LONDON, Dec 18 (Reuters) - A year-long review into Britain’s audit sector has recommended a breakaway from the accounting profession and the creation of a standalone industry with its own governing principles to root out bad practice that has rocked the sector in recent years.
Donald Brydon, a former London Stock Exchange chairman and author of the 138-page report, said the sector was in need of “urgent reform” to increase confidence in business and prevent unnecessary corporate failures.
The high profile collapses of construction company Carillion, retailer BHS and travel firm Thomas Cook has fuelled calls from British lawmakers for a shakeup of the audit market to spot problems earlier and avoid thousands of job losses.
The Brydon review, composed using more than 120 submissions and after more than 150 meetings with various stakeholders, called for a redefinition of audit and its purpose, reinforcing its role as a public interest function.
It reiterated an obligation on auditors to be “suspicious and sceptical” in their work, with particular emphasis on detecting fraud and ensuring companies could afford proposed dividends.
Brydon recommended that the new auditing regulator ARGA should set new qualifications for the sector and that auditors undergo training in forensic accounting to meet new requirements to explain actions taken to prevent material fraud.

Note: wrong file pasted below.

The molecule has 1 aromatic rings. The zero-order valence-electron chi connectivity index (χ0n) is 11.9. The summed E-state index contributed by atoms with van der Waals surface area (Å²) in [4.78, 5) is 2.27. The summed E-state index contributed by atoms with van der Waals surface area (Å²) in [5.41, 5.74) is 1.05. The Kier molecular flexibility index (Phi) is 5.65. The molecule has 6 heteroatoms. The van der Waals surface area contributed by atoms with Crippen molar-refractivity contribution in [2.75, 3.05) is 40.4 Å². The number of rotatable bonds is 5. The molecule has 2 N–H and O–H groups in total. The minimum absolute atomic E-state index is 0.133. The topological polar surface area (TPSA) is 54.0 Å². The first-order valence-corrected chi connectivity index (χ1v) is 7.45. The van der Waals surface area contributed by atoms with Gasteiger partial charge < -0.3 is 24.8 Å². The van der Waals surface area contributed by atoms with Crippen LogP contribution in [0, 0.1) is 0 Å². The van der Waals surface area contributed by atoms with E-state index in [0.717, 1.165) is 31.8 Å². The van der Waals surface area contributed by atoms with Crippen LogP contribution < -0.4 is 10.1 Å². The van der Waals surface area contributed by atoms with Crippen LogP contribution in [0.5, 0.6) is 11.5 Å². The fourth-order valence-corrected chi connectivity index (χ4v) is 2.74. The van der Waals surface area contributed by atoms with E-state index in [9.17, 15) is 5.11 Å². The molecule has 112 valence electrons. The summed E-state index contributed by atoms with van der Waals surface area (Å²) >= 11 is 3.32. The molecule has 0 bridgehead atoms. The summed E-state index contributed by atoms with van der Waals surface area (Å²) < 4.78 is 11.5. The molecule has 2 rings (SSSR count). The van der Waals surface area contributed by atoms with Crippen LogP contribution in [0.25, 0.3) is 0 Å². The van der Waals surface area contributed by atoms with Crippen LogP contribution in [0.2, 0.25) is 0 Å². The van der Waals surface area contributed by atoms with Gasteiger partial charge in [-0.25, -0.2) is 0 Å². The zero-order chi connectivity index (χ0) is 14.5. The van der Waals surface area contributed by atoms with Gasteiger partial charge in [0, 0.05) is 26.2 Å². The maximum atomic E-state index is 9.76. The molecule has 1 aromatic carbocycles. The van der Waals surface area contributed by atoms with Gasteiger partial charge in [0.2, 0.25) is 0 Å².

The report also said auditing work should extend beyond just examining financial statements, to reflect the wider interests of everyone who relied on a company staying in business.
Auditors should also be prepared to be more transparent about their work, publishing profits gained from clients and offering shareholders the ability to pose questions to auditors at company meetings.
“The current audit framework is made up of a mosaic of legislation, statutory and self regulation and formal and informal guidelines developed over a century. It is no longer capable of fully supporting the expectations of the users of audit,” Brydon said.
On Tuesday, Britain’s accounting watchdog the Financial Reporting Council said it was introducing a ban on firms providing recruitment and remuneration services to auditing clients to combat conflicts of interest. (Reporting By Sinead Cruise, editing by Iain Withers)